Mary: And, you know, and no matter what, she's going to still remain a big part of his program. There's not such a thing as just dropping your child off for 20 hours or 30 hours at a clinic. And, you know, there's stuff that goes on sleeping, eating, potty training, all that stuff, community visits to the doctors, dentists. And that's why the parent really needs to work with professionals in their lives to help the child reach their fullest potential. So I always like to end my podcast with the same question. Part of my podcast schools are for parents and professionals to be less stressed and lead happier lives. You're a nurse and covid outbreak and three kids and an interruption in school and ABA services. And so what are your stress reduction self-care tips?

Ria: I should be asking that. I shouldn't be giving the advice because I'm not good at it, but I'm still learning what self-care is. It's very common word, but I can't seem to get myself into it since covered a lot of changes like any other families have, the stress from home and at work was too much to handle at some point. But when we got over that hump right now for self-care, I would say I watch my movies when I and I start exercising, eating healthier. I think anything positive where minutes to an hour of your time each day, weekly and also main that I'm self-care is finding the right people. Find your people. And what I mean by that is surround yourself with the people that will give you wisdom, that will give you knowledge. I think that's a big self-care that we tend to forget.

Ria: I have this friend who took care of this kid and she always give me wisdom for some reason. Everything she says kind of uplifting. And I, I like to surround myself with God because if everything else is crashing around you, you want people to lift you up. Being part of your community is actually your online community. It's really nice. It's almost like and I always put this in perspective that we're all in the same boat and trying to save each other from sinking. If somebody with both a problem, everybody will pitch in. And it's amazing, I think even online or in person, whatever, help us. You can get yourself. I'm still a work in progress or just help you working on now.

Mary: I like that. Surround yourself with positive, uplifting people. I think that's great. And really finding your people and participating in support groups, whether they're online, which is most times these days or in person. Yeah, that's great. OK, Kristen. Self-care tips from you for both parents and professionals.

Kristen: For me, I'm a big exerciser. So going to the gym every morning at four, five o'clock in the morning is my. Believe it or not, my way to relieve my stress. But so and it's important for me, really, that environment. It kind of goes along with what I said. Well, yeah, I love the exercise and I do some power lifting and those types of things. So that's strength thing is it's important for me, but I'm also surrounding myself with people that I really care about.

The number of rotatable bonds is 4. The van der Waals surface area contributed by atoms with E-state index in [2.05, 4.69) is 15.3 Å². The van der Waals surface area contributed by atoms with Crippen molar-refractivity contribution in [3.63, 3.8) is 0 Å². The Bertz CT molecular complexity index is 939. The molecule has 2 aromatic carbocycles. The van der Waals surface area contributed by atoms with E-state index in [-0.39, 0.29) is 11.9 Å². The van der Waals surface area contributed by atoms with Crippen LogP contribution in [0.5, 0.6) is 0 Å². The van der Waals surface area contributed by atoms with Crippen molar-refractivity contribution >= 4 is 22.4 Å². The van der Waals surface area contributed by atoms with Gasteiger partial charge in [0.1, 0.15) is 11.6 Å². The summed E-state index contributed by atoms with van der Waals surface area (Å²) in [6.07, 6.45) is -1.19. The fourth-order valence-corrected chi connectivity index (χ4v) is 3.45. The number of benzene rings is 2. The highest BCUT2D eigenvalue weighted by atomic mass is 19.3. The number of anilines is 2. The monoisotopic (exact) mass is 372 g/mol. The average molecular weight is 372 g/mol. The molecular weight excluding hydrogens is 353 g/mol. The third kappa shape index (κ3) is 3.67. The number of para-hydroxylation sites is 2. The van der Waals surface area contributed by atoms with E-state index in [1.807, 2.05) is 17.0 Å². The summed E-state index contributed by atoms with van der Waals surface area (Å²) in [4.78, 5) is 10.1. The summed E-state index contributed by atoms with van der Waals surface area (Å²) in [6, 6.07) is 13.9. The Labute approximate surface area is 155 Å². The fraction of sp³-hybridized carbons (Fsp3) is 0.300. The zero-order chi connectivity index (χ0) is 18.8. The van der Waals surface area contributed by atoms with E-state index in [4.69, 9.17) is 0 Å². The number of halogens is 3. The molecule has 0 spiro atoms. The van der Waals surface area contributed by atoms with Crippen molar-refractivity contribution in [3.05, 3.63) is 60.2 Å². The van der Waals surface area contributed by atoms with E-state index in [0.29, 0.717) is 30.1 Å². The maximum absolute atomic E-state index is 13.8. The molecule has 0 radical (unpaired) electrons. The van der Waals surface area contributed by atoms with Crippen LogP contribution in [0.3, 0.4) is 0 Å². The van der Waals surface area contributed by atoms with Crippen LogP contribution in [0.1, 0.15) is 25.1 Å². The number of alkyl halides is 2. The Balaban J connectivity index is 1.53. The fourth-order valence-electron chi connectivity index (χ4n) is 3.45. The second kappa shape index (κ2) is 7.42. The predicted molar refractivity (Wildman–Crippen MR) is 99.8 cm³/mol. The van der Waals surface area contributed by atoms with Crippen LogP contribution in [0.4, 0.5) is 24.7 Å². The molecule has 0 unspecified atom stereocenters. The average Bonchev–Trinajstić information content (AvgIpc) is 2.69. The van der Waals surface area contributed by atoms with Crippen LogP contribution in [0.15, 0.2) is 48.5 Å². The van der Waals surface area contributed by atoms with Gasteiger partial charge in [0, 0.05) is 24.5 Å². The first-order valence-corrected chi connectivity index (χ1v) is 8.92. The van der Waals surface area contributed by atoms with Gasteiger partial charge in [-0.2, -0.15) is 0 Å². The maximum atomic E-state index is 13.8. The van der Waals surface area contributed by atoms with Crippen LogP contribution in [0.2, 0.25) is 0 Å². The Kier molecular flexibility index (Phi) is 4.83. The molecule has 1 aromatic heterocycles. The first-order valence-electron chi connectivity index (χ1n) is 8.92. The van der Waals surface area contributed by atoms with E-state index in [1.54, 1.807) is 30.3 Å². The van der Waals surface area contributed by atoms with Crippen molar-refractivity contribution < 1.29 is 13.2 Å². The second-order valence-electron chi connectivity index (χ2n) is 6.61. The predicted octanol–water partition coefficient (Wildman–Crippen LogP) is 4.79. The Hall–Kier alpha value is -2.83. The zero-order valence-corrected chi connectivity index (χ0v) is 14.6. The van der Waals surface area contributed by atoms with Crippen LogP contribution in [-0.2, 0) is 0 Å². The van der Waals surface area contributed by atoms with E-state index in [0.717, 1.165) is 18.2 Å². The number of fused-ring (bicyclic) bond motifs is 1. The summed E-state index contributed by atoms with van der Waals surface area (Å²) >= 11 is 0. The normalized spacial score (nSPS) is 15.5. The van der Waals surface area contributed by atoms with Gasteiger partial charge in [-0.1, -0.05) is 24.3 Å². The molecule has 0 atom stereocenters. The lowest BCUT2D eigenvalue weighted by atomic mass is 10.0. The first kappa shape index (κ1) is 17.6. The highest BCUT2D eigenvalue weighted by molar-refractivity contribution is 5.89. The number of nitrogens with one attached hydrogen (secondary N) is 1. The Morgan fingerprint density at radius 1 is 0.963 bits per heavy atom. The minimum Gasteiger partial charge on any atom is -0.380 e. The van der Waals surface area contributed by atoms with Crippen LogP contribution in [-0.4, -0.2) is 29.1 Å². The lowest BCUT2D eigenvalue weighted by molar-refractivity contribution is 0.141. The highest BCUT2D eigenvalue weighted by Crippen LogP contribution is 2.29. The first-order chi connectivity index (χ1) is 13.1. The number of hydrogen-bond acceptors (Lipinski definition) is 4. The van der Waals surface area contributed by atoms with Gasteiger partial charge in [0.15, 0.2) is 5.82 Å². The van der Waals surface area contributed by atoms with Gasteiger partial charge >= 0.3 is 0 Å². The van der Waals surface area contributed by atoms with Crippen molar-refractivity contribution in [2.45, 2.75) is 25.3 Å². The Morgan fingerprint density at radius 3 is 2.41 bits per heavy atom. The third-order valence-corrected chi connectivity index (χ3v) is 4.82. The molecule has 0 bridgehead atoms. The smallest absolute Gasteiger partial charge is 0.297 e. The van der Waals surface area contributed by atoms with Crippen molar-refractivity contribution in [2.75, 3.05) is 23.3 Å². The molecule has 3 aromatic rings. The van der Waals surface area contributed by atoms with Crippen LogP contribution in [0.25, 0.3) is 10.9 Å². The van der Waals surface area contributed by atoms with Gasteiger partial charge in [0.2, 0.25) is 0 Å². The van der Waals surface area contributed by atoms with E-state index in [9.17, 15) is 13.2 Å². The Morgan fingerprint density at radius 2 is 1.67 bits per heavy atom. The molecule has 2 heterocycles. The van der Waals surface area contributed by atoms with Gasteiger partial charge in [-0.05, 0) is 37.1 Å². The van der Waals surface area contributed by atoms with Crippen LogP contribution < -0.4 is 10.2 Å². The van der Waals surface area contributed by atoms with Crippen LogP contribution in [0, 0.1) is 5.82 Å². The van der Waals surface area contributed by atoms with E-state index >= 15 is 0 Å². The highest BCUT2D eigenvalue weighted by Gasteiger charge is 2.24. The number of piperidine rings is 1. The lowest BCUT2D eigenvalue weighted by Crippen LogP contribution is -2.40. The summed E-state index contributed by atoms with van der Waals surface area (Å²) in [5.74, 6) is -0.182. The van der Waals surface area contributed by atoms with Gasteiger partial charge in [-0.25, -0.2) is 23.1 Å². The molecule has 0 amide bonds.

Kristen: You know, they're kind of my people. So that's really, really nice. And I really agree with Ria for families that I work with, finding each other and becoming support systems for each other is really, really important that I do a lot of talking to parents and they talk about I just want somebody to understand, like what I'm going through. So finding that support of other families who also have children with autism is very helpful. But I, I don't have a child with autism. But from what I've heard from other families that I've talked to is when they are able to find people who are kind of going through the same thing, they are very, very helpful and helps to relieve a lot of their anxiety and stress. So that would be what I would look really recommend, is finding those support system and advocacy groups and stuff like that can help support each other. So that would be my.

Mary: Yeah, I love that. And just for the record, getting up at 4:00 or 5:00 in the morning to exercise would not be a stress reliever for me. But I know that is a huge part of your life. And surrounding yourself with people that also feel like getting up at 5:00 in the morning is a great thing. And they're positive and they're happy about it.

Kristen: It's a big shout out to my five a.m. crew.

Mary: All right. Well, thank you so much, Ria and Kristen, for joining us today on the topic of parent and professional collaboration. I think you guys are a great example how parents, professionals can and should work together and hopefully in the future will we'll be seeing more examples like you guys. So thanks so much for joining us today and tune in next week for another episode of the Turn Autism Around podcast.

Kristen: Thank, Mary.